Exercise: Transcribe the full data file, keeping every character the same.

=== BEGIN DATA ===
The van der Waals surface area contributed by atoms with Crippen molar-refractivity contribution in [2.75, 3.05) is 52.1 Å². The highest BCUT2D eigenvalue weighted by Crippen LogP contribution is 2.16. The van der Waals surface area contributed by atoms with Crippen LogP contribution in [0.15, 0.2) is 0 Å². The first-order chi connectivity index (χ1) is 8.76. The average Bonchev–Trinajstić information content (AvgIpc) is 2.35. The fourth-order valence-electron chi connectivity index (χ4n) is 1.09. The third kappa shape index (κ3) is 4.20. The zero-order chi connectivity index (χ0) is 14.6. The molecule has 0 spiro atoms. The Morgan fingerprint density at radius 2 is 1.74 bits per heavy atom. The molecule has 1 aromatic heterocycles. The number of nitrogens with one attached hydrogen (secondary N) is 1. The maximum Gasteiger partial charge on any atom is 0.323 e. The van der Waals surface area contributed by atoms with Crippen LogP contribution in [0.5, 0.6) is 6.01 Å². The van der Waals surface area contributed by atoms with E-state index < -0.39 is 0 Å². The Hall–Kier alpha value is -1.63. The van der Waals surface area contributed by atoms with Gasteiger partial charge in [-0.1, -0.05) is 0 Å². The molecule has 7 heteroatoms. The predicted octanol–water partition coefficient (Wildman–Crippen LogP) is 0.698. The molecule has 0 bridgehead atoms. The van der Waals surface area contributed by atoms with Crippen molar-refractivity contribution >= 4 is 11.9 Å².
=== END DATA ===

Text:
The van der Waals surface area contributed by atoms with Crippen molar-refractivity contribution in [2.75, 3.05) is 52.1 Å². The highest BCUT2D eigenvalue weighted by Crippen LogP contribution is 2.16. The van der Waals surface area contributed by atoms with Crippen LogP contribution in [0.15, 0.2) is 0 Å². The first-order chi connectivity index (χ1) is 8.76. The average Bonchev–Trinajstić information content (AvgIpc) is 2.35. The fourth-order valence-electron chi connectivity index (χ4n) is 1.09. The third kappa shape index (κ3) is 4.20. The zero-order chi connectivity index (χ0) is 14.6. The molecule has 0 spiro atoms. The Morgan fingerprint density at radius 2 is 1.74 bits per heavy atom. The molecule has 1 aromatic heterocycles. The number of nitrogens with one attached hydrogen (secondary N) is 1. The maximum Gasteiger partial charge on any atom is 0.323 e. The van der Waals surface area contributed by atoms with Crippen LogP contribution in [0.5, 0.6) is 6.01 Å². The van der Waals surface area contributed by atoms with E-state index < -0.39 is 0 Å². The Hall–Kier alpha value is -1.63. The van der Waals surface area contributed by atoms with Gasteiger partial charge in [-0.1, -0.05) is 0 Å². The molecule has 7 heteroatoms. The predicted octanol–water partition coefficient (Wildman–Crippen LogP) is 0.698. The molecule has 0 bridgehead atoms. The van der Waals surface area contributed by atoms with Crippen molar-refractivity contribution >= 4 is 11.9 Å².